Thanks to Jane Hamsher of Firedoglake, we have another example of hypocrisy and disparate treatment associated with the Obama administration's unprecedented war on whistleblowers. Hamsher analyzes an e-mail exchange that suggests that former Federal Bureau of Investigation (FBI) official James Casey leaked to Stratfor chief Fred Burton that the Justice Department had a sealed indictment against Wikileaks founder Julian Assange:
Burton clearly felt firstname.lastname@example.org was his own little Wikileaks window into the DoJ. So on 1-26-2011 when Burton sent an email to email@example.com saying he had intelligence that the DoJ had a “sealed indictment” on Assange, you have to wonder where it came from.
Even if Casey didn't leak the indictment, someone did. Hamsher is right on explaining the disparate treatment:
Moral of the story: Bradley Manning gets charged with “aiding the enemy” for potentially leaking information that was available on the SIPRNET to hundreds of thousands of people. This guy gets a gold watch and no investigation for potentially leaking the existence of a sealed DoJ indictment of Julian Assange that I imagine almost nobody knew about.
Hamsher's article comes on the heels of hard-hitting questions from ABC White House correspondent Jake Tapper on the Obama administration's policy of using the Espionage Act to prosecute so-called "leakers," who are usually whistleblowers.
There is a glaring disparity between Obama's rhetoric on transparency and whistleblowers and the record-breaking number of Espionage Act prosecutions, which results in a disheartening scorecard for accountability:
Criminal prosecutions for officials who authorized or conducted torture and warrantless surveillance: 0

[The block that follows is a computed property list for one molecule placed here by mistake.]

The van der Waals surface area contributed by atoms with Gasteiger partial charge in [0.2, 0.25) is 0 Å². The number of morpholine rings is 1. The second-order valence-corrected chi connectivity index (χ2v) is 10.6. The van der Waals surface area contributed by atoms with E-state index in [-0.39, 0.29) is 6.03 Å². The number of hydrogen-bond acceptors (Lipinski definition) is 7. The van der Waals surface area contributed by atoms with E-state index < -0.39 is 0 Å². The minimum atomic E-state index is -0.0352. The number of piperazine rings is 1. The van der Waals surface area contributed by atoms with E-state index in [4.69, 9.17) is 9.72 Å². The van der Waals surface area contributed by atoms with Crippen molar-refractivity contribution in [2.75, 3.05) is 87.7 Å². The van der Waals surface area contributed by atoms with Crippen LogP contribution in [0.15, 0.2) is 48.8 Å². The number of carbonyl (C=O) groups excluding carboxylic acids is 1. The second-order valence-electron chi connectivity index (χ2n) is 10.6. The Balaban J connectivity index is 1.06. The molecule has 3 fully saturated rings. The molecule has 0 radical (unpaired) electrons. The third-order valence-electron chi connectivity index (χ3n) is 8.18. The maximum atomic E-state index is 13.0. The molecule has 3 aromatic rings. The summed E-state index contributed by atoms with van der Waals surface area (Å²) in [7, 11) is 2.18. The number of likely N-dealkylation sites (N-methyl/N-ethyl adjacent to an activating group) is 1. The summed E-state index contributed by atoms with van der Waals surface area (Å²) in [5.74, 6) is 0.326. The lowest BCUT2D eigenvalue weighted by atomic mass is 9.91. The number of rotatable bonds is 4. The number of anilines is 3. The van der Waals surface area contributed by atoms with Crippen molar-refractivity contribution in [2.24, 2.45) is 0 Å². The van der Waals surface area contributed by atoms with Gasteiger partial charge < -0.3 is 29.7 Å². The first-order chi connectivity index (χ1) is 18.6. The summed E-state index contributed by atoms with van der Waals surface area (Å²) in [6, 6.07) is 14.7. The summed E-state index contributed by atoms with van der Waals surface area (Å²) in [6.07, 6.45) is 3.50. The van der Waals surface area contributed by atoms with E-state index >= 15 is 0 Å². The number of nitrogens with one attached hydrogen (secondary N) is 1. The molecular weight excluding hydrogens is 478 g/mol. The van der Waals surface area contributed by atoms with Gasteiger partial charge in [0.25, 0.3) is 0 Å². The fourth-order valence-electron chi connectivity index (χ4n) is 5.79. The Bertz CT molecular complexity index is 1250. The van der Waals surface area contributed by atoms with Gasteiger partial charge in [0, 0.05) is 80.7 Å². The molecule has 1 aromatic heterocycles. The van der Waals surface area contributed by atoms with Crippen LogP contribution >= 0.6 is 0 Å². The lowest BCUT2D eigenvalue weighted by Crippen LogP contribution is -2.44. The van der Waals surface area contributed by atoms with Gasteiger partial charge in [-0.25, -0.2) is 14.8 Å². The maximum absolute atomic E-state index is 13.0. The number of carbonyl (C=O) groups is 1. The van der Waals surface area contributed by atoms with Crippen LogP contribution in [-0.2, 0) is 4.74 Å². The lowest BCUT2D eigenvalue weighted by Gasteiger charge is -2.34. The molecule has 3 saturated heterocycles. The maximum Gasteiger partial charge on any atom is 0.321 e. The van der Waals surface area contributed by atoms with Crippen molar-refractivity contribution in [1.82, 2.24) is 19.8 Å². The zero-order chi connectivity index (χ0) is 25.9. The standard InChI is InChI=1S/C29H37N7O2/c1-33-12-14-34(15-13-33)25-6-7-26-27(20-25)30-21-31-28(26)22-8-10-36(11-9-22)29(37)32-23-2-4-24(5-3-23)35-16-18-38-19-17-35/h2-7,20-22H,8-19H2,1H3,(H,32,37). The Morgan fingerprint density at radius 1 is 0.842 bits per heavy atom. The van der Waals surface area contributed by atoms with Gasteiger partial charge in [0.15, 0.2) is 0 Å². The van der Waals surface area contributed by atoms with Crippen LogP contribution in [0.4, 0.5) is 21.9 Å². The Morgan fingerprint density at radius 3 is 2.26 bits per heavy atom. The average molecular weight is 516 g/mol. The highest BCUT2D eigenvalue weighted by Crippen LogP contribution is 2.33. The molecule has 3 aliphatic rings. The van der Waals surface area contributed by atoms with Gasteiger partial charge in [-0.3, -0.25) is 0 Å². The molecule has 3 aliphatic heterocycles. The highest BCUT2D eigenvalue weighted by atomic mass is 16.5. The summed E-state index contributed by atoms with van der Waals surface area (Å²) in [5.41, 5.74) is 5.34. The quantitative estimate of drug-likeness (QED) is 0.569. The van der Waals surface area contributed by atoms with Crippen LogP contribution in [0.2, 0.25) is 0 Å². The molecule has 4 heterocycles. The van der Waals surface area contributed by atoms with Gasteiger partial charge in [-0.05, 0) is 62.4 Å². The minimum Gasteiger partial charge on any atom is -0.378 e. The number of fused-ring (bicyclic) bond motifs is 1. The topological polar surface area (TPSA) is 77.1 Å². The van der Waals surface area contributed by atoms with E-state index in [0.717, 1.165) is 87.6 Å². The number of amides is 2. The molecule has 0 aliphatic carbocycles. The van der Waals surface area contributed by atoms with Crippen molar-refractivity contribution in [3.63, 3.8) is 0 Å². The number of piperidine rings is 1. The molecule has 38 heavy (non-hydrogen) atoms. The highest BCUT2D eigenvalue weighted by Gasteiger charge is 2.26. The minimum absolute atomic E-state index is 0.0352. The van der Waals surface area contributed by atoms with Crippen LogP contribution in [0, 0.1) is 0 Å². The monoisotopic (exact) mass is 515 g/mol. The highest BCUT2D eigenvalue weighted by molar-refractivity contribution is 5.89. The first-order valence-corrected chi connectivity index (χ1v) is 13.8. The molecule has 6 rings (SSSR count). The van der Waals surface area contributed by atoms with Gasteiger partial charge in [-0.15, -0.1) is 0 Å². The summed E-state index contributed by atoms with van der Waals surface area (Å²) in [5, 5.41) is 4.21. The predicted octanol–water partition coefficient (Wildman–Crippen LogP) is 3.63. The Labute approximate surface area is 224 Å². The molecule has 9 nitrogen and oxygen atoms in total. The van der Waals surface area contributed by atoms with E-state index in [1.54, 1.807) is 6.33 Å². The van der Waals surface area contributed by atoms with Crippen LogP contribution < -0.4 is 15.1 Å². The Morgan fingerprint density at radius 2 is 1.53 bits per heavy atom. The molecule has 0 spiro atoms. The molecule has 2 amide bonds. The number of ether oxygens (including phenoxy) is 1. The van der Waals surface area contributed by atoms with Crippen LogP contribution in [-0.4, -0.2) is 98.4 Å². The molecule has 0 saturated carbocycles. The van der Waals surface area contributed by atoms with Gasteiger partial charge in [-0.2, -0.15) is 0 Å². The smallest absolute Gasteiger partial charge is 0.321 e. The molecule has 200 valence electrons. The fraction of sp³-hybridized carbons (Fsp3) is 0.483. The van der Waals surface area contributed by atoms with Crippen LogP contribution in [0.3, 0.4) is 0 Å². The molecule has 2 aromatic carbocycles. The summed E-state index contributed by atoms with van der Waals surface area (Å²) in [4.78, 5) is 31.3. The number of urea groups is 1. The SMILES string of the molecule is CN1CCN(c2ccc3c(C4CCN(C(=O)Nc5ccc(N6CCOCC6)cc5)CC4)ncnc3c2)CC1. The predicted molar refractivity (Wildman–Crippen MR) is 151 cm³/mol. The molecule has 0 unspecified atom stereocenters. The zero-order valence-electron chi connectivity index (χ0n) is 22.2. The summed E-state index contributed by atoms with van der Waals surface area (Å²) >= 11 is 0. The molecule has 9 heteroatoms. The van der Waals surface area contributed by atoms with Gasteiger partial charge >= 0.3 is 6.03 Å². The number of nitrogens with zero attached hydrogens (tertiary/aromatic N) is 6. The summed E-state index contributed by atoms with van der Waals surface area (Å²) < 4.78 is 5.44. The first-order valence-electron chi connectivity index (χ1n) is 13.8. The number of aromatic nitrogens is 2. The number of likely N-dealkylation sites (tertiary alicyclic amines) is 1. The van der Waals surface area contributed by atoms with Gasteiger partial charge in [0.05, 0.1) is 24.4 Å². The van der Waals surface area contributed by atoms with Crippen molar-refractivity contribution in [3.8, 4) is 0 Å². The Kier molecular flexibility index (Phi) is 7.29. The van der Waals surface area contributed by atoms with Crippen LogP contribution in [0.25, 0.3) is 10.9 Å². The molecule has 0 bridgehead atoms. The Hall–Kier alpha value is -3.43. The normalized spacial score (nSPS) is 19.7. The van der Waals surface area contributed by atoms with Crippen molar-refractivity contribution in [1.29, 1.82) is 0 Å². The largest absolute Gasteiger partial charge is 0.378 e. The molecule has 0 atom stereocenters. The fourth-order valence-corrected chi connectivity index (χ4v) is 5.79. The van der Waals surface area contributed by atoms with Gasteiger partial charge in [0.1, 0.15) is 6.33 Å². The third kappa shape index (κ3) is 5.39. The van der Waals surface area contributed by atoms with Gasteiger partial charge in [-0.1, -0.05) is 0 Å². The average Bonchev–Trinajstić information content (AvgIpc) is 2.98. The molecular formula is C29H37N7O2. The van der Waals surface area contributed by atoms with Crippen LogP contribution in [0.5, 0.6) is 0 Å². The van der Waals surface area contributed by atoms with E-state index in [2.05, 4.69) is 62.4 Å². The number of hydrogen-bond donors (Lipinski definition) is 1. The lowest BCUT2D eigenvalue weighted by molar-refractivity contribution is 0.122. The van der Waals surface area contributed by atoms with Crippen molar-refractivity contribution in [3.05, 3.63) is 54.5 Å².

Criminal prosecutions for so-called "leakers," who are more often than not whistleblowers: 6
Now we can add:
Criminal prosecutions for leakers of SEALED indictment of Julian Assange: 0Here are the 6 Espionage Act cases:
FBI translator Shamai Leibowitz;
National Security Agency (NSA) whistleblower Thomas Drake;
Central Intelligence Agency's (CIA) Jeffery Sterling;
Army's Bradley Manning;
State Department's Stephen Kim;
CIA's John Kiriakou
The Espionage Act defendants are labeled spies and face prison time, but countless wrongdoers have benefited from the Obama administration's assertions of state secrets and "look forward not backward" policy.
In addition to the leaker of the SEALED indictment for Assange, here are just a few individuals and companies not held accountable at all:
Jay Bybee, torture memo author;
John Yoo, torture memo author;
CIA officials who engaged in torture (Obama said we're looking forward not backward);
Donald Rumsfeld, former Secretary of Defense who approved torture;
All the telecommunications companies who helped the NSA spy on Americans (have immunity under the FISA Amendment's Act of 2008);
Jeppesen airlines, subsidiary of Boeing and airline using for extraordinary rendition flights. (Justice Department - under Obama - used state secrets privilege to successfully shut down lawsuit).
The Justice Department's priorities are disastrously out of whack.
Jesselyn Radack is National Security & Human Rights Director for the Government Accountability Project, the nation's leading whistleblower protection and advocacy organization.